Author(s): Jay Rayner
I have been a restaurant critic for over a decade, written reviews of well over 700 establishments, and if there is one thing I have learnt it is that people like reviews of bad restaurants. No, scratch that. They adore them, feast upon them like starving vultures who have spotted fly-blown carrion out in the bush. They claim otherwise, of course. Readers like to present themselves as private arbiters of taste; as people interested in the good stuff. I'm sure they are. I'm sure they really do care whether the steak was served au point as requested or whether the souffle had achieved a certain ineffable lightness. And yet, when I compare dinner to bodily fluids, the room to an S & M chamber in Neasden (only without the glamour or class), and the bill to an act of grand larceny, why, then the baying crowd is truly happy. Don't believe me? Then why, presented with the chance to buy this ebook filled with accounts of twenty restaurants - their chefs, their owners, their poor benighted front of house staff - getting a complete stiffing courtesy of the sort of vitriolic bloody-curdling review which would make the victims call for their mummies, did you seize it with both hands?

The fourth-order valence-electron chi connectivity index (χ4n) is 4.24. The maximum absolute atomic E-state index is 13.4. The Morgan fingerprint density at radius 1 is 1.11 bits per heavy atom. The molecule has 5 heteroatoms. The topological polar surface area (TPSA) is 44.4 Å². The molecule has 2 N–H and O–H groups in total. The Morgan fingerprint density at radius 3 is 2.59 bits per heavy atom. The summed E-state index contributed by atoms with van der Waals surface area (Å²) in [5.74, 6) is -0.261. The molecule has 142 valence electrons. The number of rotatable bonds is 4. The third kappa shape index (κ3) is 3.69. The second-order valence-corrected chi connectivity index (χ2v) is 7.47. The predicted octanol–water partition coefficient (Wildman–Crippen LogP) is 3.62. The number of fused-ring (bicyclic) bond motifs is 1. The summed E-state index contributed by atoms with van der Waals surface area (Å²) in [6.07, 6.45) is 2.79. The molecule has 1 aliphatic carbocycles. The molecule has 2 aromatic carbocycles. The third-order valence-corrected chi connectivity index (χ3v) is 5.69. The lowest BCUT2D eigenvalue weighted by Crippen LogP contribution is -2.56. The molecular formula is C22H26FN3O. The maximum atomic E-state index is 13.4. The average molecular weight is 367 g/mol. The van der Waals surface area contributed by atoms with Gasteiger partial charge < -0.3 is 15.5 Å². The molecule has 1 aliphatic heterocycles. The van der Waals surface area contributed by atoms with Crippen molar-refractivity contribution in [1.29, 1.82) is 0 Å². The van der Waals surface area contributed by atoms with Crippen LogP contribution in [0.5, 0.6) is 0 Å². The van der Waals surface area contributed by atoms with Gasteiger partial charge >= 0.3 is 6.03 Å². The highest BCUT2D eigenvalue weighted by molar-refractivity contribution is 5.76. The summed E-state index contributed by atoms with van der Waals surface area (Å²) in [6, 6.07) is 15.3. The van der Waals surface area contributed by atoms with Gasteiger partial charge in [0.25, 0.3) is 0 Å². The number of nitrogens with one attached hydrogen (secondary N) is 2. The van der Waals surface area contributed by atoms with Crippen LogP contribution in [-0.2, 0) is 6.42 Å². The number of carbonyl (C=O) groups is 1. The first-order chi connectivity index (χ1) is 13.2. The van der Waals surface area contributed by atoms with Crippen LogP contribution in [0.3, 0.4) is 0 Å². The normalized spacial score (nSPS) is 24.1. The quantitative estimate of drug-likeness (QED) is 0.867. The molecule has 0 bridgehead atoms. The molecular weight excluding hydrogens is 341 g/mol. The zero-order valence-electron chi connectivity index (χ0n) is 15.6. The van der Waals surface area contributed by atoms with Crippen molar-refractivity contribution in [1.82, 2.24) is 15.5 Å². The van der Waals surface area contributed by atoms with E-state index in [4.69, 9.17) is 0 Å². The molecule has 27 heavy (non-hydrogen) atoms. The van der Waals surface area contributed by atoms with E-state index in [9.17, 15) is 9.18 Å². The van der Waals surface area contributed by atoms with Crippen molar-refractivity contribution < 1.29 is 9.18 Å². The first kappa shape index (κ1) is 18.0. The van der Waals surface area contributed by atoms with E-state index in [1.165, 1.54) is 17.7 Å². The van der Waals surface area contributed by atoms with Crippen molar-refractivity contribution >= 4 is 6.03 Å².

Jay Rayner is an award-winning writer, journalist and broadcaster with a fine collection of floral shirts. He has written on everything from crime and politics, through cinema and theatre to the visual arts, but is best known as restaurant critic for the Observer. For a while he was a sex columnist for Cosmopolitan; he also once got himself completely waxed in the name of journalism. He only mentions this because it hurt. Jay is a former Young Journalist of the Year, Critic of the Year and Restaurant Critic of the Year, though not all in the same year. Somehow he has also found time to write four novels and two works of non-fiction. He is a regular on British television, where he is familiar as a judge on Masterchef and the resident food expert on The One Show. He likes pig.